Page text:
How to Identify Maximum ROI in 12 Months with Process Intelligence
In this session from PEX Live Process Mining 2023, Preeti Ramesh, VP of Customer Success, Marcin Clark, Senior Director and Evan Plemenos, Director of Business Development, discuss how Skan's clients are leveraging Process Intelligence to increase process transparency and drive ROI.
Hi, everyone. Welcome to the third session of the day. We're so excited to have you. Once again, I am Elizabeth Jackson, the editor of PEX Live network. And another just friendly reminder, this is a live session. We are actually here. So if you have any questions, just write them in the Q&A box and myself as well as the speakers will be able to see them and answer them at the end of the session, if not before.
Anyway, without further ado, let me introduce our next session. We have 'Beat the Downturn with Process Intelligence How to Identify a Maximum ROI in 12 Months'. Our speakers today are Evan Plemenos, Director, Business Development, Marcin Citak, Senior Partner, and Preeti Ramesh, VP of customer success of Skan.
Great to be here. Thanks, everyone, for dialing in. Want to give a quick overview of Skan and then turn it over to Preeti and Marcin to discuss some of Skan's best use cases and how enterprises are using us to help meet the downturn and identify greater ROI within a short timespan.
Skan comprises a process intelligence platform that uses computer vision and AI to give insight into process health for businesses and help them operationalize and quantify the impact of their transformation strategies. And I know a lot of the PEX network webinar that we've had so far has touched upon process mining and other more traditional solutions. But I want to also talk about how process intelligence from the front end starts out in a different way and provides alternative capabilities to be competitively advanced.
It is International Women's Day. And on that note, I want to start off with Preeti here. So Preeti, could you talk to us a little bit about what some of the drawbacks with traditional event logs are and how they make process optimization difficult and how maybe there are gaps in the information as organizations try to optimize.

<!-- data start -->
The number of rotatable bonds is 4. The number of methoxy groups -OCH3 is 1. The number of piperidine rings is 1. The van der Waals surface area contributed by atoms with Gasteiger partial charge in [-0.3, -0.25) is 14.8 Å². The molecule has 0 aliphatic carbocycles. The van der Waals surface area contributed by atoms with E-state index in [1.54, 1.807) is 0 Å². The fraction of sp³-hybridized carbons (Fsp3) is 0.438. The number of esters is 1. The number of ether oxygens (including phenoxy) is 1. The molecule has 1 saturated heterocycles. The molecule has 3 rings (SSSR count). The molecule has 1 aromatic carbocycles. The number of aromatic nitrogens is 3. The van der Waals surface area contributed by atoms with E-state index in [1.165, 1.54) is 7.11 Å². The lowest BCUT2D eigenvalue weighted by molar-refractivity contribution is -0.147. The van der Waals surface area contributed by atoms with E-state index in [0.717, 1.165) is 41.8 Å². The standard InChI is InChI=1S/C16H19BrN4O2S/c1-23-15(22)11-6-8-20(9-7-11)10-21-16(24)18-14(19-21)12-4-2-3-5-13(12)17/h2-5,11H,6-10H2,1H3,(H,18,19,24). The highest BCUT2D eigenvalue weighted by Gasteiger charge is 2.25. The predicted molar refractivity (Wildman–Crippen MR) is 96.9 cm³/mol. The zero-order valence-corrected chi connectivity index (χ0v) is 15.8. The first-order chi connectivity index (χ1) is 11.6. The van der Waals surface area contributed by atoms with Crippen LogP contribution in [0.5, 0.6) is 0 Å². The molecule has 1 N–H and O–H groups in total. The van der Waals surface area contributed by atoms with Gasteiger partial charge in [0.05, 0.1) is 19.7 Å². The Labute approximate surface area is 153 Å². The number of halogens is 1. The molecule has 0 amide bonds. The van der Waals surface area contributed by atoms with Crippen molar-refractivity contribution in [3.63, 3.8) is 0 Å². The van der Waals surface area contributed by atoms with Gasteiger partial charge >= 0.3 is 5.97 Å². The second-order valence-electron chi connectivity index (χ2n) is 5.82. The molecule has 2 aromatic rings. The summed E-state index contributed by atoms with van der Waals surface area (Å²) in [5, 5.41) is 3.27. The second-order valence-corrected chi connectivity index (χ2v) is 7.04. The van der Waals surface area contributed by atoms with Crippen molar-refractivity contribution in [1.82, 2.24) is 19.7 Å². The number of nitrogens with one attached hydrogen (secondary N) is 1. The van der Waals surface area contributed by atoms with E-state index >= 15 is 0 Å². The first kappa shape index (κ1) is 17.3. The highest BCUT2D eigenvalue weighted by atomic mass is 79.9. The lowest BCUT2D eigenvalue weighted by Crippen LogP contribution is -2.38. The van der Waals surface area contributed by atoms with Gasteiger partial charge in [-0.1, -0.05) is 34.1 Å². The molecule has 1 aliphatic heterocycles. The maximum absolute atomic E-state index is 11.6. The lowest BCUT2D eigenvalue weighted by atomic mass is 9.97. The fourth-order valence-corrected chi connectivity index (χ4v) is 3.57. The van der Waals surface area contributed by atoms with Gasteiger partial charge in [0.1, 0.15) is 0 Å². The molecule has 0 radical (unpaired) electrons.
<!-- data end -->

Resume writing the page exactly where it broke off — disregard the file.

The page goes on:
Thanks Evan, Thanks for the wishes. Very excited to be here. It's a great question. Process mining is designed to see only committed states or work great. So that's why there's event logs, et cetera and it doesn't really look at what work happens in between. What that means is for many organizations or many industries where there's a lot of unstructured work and a lot of interaction between humans and the digital platform, only a very small percentage of the data actually gets into the logs. So it works for some industry, some use cases, but doesn't work for all.
The second big challenge because the data is all sitting in event logs, is that this requires heavy integration to pull the data out from event logs and then consume it into insights and make it more meaningful to the business users.
What we've heard from customers is that it could be very lengthy process. It takes typically 9 to 12 months, a lot of scripting, a lot of code, a lot of developers. Process intelligence on the other hand, is beyond just process mining. It uses computer vision, uses AI, ML, to stitch the whole process together to show you what is really happening on the ground.
The advantage being it can now tell us how many applications activity switches are happening, what activities and screens are taking longer, how many additional touches are happening, all this before the data actually hits the event log. So, I like to say in a way, it actually creates data which is leveraging the existing event logs.
That's amazing. And using some of the data that's created for insights that organizations might not have had access to before, Marcin how are they leveraging this with process intelligence to supercharge optimization efforts?
Thank you, Evan. And good morning, everyone. Let me maybe before I even answer the question directly, where I think I want to start is maybe highlighting how process discovery happens now in general.
So based on my experience in consulting life, etc., what we've seen is there are three typical ways to document processes. Either you start with discovery workshops or you have tens, 50, 60 people in different various rooms whiteboarding the process from end to end. While it's quite effective and provides information from those individuals, it's usually limited by the number or the specific individuals that are in the room.
Now, second way to collect that information is using time space. So you physically have and physically observe an individual conduct the work. This way you can see it, you can document it and you can time it to see it from beginning to end. Now, again, the limitations of that is, is that really truly scalable as you have to manually observe every single individual that is doing the work. And the secondary point is it's very time consuming to be able to do it itself. Then the minute you observe someone doing the work, they actually change the way they do the work itself. So those are big factors that limit the ability, the traditional way of business process of documentation or collection.
A couple of things that Preeti mentioned, from a process intelligence perspective, now thinking about what's an alternative way to do it. Using technology to observe it is having an agent or in aspects of running in a background of the individual computers to observe the work that is being done by the individual, how it's truly being done.